Summons a witness

A summons is a legal document that says someone must produce documents or appear at VCAT on a certain date to give verbal evidence. The person summonsed may attend a VCAT hearing by phone or videoconference, and can send summonsed documents to VCAT by email.

In the Summons to appear form, you can ask a person to:

  • be a witness and speak at a hearing – what we call 'to give evidence'
  • provide documents
  • provide other evidence (select 'produce documents' on the form).

Before you apply, ask the person to be a witness or provide the evidence you believe is relevant to the case. If the person refuses, you can apply to VCAT for a summons.

Only summons a witness if that person is likely to give evidence or produce documents that are relevant to the case. If you summons a person who can't give relevant evidence or you do it for an improper purpose, we may set aside the summons and you may have to pay costs.

Any party can make a request to VCAT to summons a witness. To do this you need to complete a form, attend a hearing and send (serve) the summons.

There are costs to apply for a summons, including a VCAT fee and covering costs of the person summonsed.

Find out what to do if you're summonsed to VCAT

Steps to ask for and send (serve) a summons

1 Complete the Summons to appear form

You need to ask us if you can issue someone a summons by completing a Summons to appear form. In the form, it's important the details of the person or corporation you are summonsing is correct. If they're not, it may cause delays.

If you're summonsing a corporation

If you’re summonsing a corporation, you need to send the summons to its registered address.

Buy an ASIC Current Company Extract to fill out the form correctly.

On the Summons to appear form, write down the name and address of the company that appears on their ASIC extract.

If you're summonsing an interstate corporation, make sure you attach a copy of this ASIC extract when sending us your form.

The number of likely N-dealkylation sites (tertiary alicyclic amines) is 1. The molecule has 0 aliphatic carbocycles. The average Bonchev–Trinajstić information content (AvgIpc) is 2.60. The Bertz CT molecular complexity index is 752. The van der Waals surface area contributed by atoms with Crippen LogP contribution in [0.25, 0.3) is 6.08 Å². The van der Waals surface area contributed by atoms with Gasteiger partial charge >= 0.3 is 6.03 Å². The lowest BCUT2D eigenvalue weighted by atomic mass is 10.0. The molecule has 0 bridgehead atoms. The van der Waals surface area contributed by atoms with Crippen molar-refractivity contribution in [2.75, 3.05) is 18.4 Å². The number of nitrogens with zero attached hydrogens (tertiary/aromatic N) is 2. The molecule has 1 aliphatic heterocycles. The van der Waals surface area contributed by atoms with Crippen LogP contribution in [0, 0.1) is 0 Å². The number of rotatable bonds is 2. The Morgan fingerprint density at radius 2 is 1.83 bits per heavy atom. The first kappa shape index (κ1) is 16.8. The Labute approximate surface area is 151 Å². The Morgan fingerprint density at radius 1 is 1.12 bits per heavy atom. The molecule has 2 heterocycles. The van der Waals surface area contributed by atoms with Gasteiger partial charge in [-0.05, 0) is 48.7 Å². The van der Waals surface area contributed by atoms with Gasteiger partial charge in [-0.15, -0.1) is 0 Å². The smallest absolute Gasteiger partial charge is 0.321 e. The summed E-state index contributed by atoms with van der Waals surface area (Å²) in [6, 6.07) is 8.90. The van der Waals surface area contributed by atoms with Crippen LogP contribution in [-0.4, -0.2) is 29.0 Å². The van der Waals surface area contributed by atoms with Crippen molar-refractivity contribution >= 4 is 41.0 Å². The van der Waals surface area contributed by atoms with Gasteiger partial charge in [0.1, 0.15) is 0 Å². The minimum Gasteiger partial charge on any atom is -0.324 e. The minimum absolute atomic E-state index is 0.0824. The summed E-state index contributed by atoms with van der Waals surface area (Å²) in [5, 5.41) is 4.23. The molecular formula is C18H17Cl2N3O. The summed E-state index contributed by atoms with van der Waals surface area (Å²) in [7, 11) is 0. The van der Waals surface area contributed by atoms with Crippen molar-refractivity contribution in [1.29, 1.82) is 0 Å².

When sending the summons to the corporation, you can direct it to a contact person you want it delivered to. For example:

This Company Pty Ltd
c/o Contact name
King Road
Melbourne Vic 3000

How to apply if the person or corporation is interstate

2 Send the summons to VCAT

Email us the completed form VCAT, or you can give it to us in person at our head office.

If you want to summons an interstate corporation you must provide us an ASIC extract with your application. If you don’t it may cause delays.

If you give it to us in person, you must give us three copies of the summons. We keep the original summons and give you back the copies, sealed with the VCAT stamp.

3 We decide if you can issue the summons

After we receive your form we will decide whether you can issue a summons.

If your summons is for a witness to produce documents, we may schedule a short directions hearing to return the documents. This would mean parties can inspect and copy the documents and use them to prepare for the final hearing.

If your summons is for a witness to appear and give evidence at a hearing, the date and time on the summons form must reflect the start date and time of the hearing. 

We may refuse to issue a summons. If our principal registrar refuses to issue the summons, you can apply to VCAT for a direction that a summons be issued by using the Application for directions hearings or orders form.

If we agree to your request, we will issue a summons after you pay the fee.

4 Serve the summons

Send the summons to the person or corporation. We call this ‘serving the summons’. Depending on who the summons is for, there are specific ways to send (serve) the summons.

You also need to give the person you summons ‘conduct money’ or payment to cover their travel costs and other costs of coming to VCAT.

You must also send (serve) a copy of the summons to each party in the case.

5 Complete the affidavit

Complete the affidavit to confirm that you sent (served) the summons according to the law. This is when you swear and sign an oath in front of an authorised witness.

If you serve the summons to a person or corporation, use the Affidavit of Service form. In this download, there is a list of some of the people who are authorised to witness your affidavit.

The Department of Justice and Community Safety has information about how to complete an affidavit and who is authorised to witness you sign it

6 Send us the signed affidavit

Send the signed affidavit to us with a copy of the summons to appear, or bring them to the first hearing you attend.

7 Pay the witness' expenses

Pay the summonsed witness’s expenses so they can come to VCAT.

What to do if you've been summonsed

If you get a summons and you want to object, you must send us your objection in writing as soon as possible after you receive the summons.

We will decide whether the summonsed witness needs to attend before the hearing date.

If you don't object, or your objection isn't approved as you don't have a lawful reason to miss the hearing, we may issue a warrant for your arrest.

What to include in an affidavit to support your application